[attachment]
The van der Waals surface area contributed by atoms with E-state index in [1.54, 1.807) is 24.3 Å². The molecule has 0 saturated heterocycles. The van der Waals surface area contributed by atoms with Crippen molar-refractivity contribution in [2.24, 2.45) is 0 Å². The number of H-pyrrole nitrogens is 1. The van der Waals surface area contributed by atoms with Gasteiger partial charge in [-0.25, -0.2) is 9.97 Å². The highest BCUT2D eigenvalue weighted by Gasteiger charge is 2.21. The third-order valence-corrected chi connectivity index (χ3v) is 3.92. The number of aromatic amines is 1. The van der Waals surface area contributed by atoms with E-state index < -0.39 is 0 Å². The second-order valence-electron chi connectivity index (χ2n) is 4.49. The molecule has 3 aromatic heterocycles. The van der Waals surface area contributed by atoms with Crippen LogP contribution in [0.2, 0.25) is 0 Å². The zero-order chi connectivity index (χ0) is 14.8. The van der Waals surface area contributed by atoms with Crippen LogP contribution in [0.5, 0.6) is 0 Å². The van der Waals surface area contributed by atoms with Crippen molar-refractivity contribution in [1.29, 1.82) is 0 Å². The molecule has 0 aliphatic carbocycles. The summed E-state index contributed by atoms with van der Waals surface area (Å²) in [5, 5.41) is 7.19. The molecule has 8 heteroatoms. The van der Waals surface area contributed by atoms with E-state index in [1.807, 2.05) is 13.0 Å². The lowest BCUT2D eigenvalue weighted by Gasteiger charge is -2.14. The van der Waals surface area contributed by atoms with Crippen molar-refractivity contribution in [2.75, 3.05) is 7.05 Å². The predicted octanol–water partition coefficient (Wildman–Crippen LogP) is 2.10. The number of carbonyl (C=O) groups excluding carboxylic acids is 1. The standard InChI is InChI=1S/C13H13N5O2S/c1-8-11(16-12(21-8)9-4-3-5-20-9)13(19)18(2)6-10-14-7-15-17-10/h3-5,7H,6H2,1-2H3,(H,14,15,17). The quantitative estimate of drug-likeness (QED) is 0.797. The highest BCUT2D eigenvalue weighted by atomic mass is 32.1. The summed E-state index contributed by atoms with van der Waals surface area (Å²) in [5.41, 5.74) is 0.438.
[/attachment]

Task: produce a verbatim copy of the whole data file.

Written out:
The van der Waals surface area contributed by atoms with E-state index in [1.54, 1.807) is 24.3 Å². The molecule has 0 saturated heterocycles. The van der Waals surface area contributed by atoms with Crippen molar-refractivity contribution in [2.24, 2.45) is 0 Å². The number of H-pyrrole nitrogens is 1. The van der Waals surface area contributed by atoms with Gasteiger partial charge in [-0.25, -0.2) is 9.97 Å². The highest BCUT2D eigenvalue weighted by Gasteiger charge is 2.21. The third-order valence-corrected chi connectivity index (χ3v) is 3.92. The number of aromatic amines is 1. The van der Waals surface area contributed by atoms with E-state index < -0.39 is 0 Å². The second-order valence-electron chi connectivity index (χ2n) is 4.49. The molecule has 3 aromatic heterocycles. The van der Waals surface area contributed by atoms with Crippen LogP contribution in [0.2, 0.25) is 0 Å². The zero-order chi connectivity index (χ0) is 14.8. The van der Waals surface area contributed by atoms with Crippen LogP contribution in [0.5, 0.6) is 0 Å². The van der Waals surface area contributed by atoms with Crippen molar-refractivity contribution in [1.29, 1.82) is 0 Å². The molecule has 0 aliphatic carbocycles. The summed E-state index contributed by atoms with van der Waals surface area (Å²) in [5, 5.41) is 7.19. The molecule has 8 heteroatoms. The van der Waals surface area contributed by atoms with E-state index in [1.807, 2.05) is 13.0 Å². The lowest BCUT2D eigenvalue weighted by Gasteiger charge is -2.14. The van der Waals surface area contributed by atoms with Crippen molar-refractivity contribution in [2.75, 3.05) is 7.05 Å². The predicted octanol–water partition coefficient (Wildman–Crippen LogP) is 2.10. The number of carbonyl (C=O) groups excluding carboxylic acids is 1. The standard InChI is InChI=1S/C13H13N5O2S/c1-8-11(16-12(21-8)9-4-3-5-20-9)13(19)18(2)6-10-14-7-15-17-10/h3-5,7H,6H2,1-2H3,(H,14,15,17). The quantitative estimate of drug-likeness (QED) is 0.797. The highest BCUT2D eigenvalue weighted by atomic mass is 32.1. The summed E-state index contributed by atoms with van der Waals surface area (Å²) in [5.41, 5.74) is 0.438.